Michael Koncz on Floyd Mayweather-Manny Pacquiao: "If the fans still want to see this fight, we're willing to do it."
Weekend Review: Pacquiao will be ready
Manny Pacquiao reportedly wasn't at his best in training in the Philippines. He'll be ready by Nov. 13.MOST OVERBLOWN
Concern for Pacquiao: Word out of the Philippines was that Manny Pacquiao is distracted by his outside responsibilities, including his work in the Filipino congress. He supposedly had fallen behind in his training, in part because of a typhoon. Cause for concern? C’mon. Pacquaio and trainer Freddie Roach have been at this for more than nine years. They know exactly what is required for him to reach peak performance and wouldn’t accept anything less. Pacquaio is human, which means he fallible, but he’s also as focused and dedicated as any fighter in the world. The chaos has never hindered him before; why should it do so now? He’ll be 100 percent when he steps into the ring to face Antonio Margarito on Nov. 13.
Hand-wrap debate: A dour Margarito was very convincing in defending himself during the first Pacquiao-Margairto 24/7 episode on HBO, explaining with apparent sincerity that he had no idea that trainer Javier Capetillo placed illegal pads in his hand wraps before his fight against Shane Mosley. I wanted to believe him even if I find that very difficult. Then Pacquaio made anyone who might accept Margarito’s story as the truth look like an idiot, explaining that fighters aren’t so naïve as to overlook what is placed on their hands. So who is right? We’ll still be asking that question long after Margarito retires. And we’ll never get a definitive answer.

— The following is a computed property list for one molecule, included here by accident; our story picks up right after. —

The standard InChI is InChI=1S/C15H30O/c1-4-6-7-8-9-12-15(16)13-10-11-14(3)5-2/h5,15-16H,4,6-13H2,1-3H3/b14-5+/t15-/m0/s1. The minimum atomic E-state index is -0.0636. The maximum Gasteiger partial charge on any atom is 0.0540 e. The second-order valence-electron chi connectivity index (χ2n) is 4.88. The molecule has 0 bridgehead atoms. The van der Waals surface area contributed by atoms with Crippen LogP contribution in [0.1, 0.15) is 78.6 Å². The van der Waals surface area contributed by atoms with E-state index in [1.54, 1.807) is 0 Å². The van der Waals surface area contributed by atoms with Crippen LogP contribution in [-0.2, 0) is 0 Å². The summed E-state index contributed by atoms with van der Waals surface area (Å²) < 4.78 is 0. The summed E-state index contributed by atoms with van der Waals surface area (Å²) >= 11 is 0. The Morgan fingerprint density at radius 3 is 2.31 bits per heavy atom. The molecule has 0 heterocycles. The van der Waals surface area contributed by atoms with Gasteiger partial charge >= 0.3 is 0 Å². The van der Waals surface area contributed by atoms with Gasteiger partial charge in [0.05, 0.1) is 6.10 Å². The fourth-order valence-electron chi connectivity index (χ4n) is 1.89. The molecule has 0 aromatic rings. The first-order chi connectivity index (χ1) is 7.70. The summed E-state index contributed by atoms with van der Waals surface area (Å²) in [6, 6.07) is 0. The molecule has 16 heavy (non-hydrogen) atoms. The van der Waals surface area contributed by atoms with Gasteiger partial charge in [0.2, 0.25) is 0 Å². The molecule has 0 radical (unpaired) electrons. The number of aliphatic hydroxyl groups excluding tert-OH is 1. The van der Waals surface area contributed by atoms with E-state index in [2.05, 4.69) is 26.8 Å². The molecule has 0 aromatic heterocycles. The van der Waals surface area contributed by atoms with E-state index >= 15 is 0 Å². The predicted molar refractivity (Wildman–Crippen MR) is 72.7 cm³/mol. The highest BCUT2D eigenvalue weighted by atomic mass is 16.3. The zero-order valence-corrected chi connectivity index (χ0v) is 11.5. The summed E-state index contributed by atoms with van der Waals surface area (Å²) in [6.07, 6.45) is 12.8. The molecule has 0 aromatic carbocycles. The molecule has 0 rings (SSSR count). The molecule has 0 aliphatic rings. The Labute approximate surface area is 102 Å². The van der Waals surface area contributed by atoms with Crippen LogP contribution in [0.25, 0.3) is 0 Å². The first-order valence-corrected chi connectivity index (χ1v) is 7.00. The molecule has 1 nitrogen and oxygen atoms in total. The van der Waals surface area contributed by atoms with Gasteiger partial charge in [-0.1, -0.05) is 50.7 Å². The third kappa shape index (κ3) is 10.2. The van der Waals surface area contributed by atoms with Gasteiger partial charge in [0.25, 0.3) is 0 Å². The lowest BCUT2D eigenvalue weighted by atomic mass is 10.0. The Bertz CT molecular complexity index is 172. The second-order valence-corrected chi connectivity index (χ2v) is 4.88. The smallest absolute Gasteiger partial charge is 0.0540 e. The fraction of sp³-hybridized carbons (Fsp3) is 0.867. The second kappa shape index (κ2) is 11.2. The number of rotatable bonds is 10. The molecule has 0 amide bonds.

Guillermo Rigondeax: The Cuban defector, who faces Ricardo Cordoba for a 122-pound interim title on the Pacquiao-Margarito undercard, and his handlers believe the two-time Olympic gold medalist is ready for a real title fight. What’s unusual about that? He has had six professional fights. More remarkable: He probably would be given a good chance to beat even the best fighters around his weight. The polished boxer-puncher gained his experience in the top amateur program in the world, reportedly taking part in around 400 amateur fights. The 30-year-old last lost a fight in 2003. Toshiaki Nishioka, Celestino Caballero, Steve Molitor and Wilfredo Vazquez Jr. hold 122-pound titles – for now.
Dereck Chisora: Wladimir Klitschko would be wise to protect his ears in addition to his face and body when he fights unbeaten Dereck Chisora on Dec. 11 in Germany. Chisora pulled a Mike Tyson when he bit the ear of journeyman Paul Butlin in the fifth round of the eight-round fight, for which he was suspended for four months and fined. Butlin complained immediately after the foul but the referee didn’t see it. However, it was clear on replays that Chisora sunk his teeth into his opponent, although he apparently did little damage. Still, Chisora denied that he bit Butlin. And it certainly hasn’t hurt his career. After all, he’s fighting the top heavyweight in world.